If you’re into just about any form of filming you probably would have come across a project where you are required to film an interview. Here are a few tips and tricks that I have learned over the last few years of creating mini docs. The big idea is to simply move from an interview to a conversation.
1. GET COMFORTABLE
It sounds simple but it makes a huge difference in how the interview goes. There are three aspects to this. The first, if possible, try to go to the person’s home or office space where they will feel the most comfortable. If they are not accustomed to being in front of a camera, a full studio will surely make them nervous. Secondly, if time allows, spend some time together just to chat and relax prior to setting up the cameras. Don’t rush in and immediately set up your gear. Make the time for a coffee with your interviewee and then begin with conversation. The key to this aspect is to have the conversation spill over into the interview. The third aspect I borrowed from filmmaker, Ryan Booth. In one of his blog posts he stated he always meets with his interviewees/musicians prior to the shoot. I believe it’s a great way to start a friendship and build a rapport with your interviewee. This is one of the most crucial aspects of shooting a good interview.
Location not only helps with keeping the person comfortable, it can also visually help tell the story. Something to consider when choosing a location is background noise and distractions for your interviewee. I try to find a place that is quiet and I know we will not be distracted/interrupted. This helps the person being interviewed remain relaxed and present in the conversation.
3. TWO IS BETTER THAN ONE
I have also discovered that having someone interview the interviewee is a great help in filming a great interview. While the interviewer focuses on the interviewee and the content, this allows me to focus on the technical side of capturing the interview. Most often I am listening to the interview content. When specific phrases stick out to me I have asked them to go back and elaborate. Also, having a second person makes the interviewee feel more engaged in the conversation which keeps them relaxed. I have been in scenarios where I had to do both. I try to setup the cameras, position myself so I can see the frames and put on a headphones. I make an effort to not look at the frames but instead keep eye contact. It is a little tricky as you can’t make changes on the fly to the frame. Having the person come across as natural is they key. Story should always take precedence over the visuals.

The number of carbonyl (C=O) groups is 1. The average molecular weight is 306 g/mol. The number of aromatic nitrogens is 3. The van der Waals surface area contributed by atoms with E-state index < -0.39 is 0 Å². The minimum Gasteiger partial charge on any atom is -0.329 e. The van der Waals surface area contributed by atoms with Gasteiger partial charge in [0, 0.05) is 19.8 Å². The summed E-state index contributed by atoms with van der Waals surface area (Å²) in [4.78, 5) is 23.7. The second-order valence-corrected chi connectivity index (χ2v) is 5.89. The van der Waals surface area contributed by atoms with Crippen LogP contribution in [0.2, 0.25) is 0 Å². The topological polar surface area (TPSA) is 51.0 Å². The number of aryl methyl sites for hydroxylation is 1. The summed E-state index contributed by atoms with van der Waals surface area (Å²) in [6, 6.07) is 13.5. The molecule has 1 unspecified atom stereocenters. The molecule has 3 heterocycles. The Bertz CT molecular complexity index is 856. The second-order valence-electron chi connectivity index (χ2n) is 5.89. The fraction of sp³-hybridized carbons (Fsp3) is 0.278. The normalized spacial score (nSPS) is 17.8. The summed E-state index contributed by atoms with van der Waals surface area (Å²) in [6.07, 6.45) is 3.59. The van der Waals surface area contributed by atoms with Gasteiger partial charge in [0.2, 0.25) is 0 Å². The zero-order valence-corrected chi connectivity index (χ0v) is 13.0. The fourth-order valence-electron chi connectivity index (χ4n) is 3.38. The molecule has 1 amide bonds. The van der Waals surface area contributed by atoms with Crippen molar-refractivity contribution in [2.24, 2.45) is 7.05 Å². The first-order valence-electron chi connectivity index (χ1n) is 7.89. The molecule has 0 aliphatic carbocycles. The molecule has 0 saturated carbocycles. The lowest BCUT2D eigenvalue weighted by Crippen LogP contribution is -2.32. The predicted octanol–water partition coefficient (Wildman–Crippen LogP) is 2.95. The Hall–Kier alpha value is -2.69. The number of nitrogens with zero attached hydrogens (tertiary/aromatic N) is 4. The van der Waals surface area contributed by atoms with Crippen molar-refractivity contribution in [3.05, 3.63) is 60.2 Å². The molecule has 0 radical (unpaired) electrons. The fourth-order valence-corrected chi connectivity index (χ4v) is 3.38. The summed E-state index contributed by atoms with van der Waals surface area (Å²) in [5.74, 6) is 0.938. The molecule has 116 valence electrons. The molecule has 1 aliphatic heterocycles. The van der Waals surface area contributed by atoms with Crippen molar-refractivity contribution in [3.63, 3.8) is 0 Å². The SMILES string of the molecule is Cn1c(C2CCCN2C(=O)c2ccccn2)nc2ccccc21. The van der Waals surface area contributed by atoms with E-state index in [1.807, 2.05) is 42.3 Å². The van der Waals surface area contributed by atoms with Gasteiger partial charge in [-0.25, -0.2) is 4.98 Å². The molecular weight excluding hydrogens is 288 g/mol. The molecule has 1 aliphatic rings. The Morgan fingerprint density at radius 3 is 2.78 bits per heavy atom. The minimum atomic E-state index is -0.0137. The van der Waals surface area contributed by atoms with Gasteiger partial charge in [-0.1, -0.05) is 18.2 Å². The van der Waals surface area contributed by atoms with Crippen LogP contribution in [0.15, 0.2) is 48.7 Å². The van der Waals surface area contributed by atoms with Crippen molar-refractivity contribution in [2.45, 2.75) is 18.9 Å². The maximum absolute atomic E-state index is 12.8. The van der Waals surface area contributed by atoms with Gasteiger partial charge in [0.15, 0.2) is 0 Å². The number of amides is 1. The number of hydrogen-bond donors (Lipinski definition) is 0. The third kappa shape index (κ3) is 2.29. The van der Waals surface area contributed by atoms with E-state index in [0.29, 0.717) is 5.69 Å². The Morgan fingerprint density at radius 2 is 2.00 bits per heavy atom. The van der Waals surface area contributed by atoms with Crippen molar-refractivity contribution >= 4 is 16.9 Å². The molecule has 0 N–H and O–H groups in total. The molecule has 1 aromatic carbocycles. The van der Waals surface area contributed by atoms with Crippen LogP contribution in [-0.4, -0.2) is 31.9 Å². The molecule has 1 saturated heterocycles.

4. SIMPLIFY THE GEAR
As my goal to make the interviewee as comfortable as possible I focus on using minimal gear. I also like to use natural lighting, depending on the location. Another thing I try to avoid using is a lav mic. Normally, to avoid distracting the interviewee, I prefer to throw a shotgun mic overhead and place the boom pole off to one side and also use longer lenses.
These are just a few tips that I have picked up over the last few years. Here is a story that I had the pleasure of capturing.
The following is more info on the tech side of things about how the above video was captured. I filmed with two cameras, Sony FS7 with a Canon 50mm 1.4 at 2.8 and the Sony A7S with the Canon 70-200mm 2.8 at at 5.6. I had the Rode VideoMic Pro and SmallHD 501 attached the Wooden Camera quick cage on the A7S. I find the SmallHD 501 a great addition to the A7S although both have focus assist, the SmallHD is just easier to make sure you are nailing the focus. The Rode mic on the A7S is great for recording sync sound opposed to the camera's internal mic. I then have a Rode NTG2 mounted on a c-stand running right into the Sony FS7. I then record four channels of audio on the FS7. Two channels are from the Rode NTG2, both set and different levels, just to save myself incase she laughs or says something on the louder side. The other two channels on the Sony FS7 are just using the camera's internal mic. This is great for picking up the interviewer, as this camera is placed right beside the interviewer in order to get a proper eyeline. This overall sound from the camera is a great help in the edit. Once cut together I use the audio from the Rode NTG2. I also carry the Sony UWP-D11 Lav system, however, I prefer the sound of the shotgun better. I also don’t really like the look of the lav. I have tried to hide lav’s in the past, but the sound sometimes turns out to be a little bit muffled. I tend to stick to the Rode NTG2, but always have a backup in my bag. Lighting was all natural. I strategically placed her by the window and moved the couch away from the back wall so we wouldn’t have any strange shadows falling behind her head. As far as shots are concerned I used the FS7 shooting a MCU (Medium Close Up) and the A7S with the longer lens which allowed me to shoot more of a side view CU (Close Up) depending on the part of the story that she is telling. This provided me with enough coverage and enough flexibility during the interview.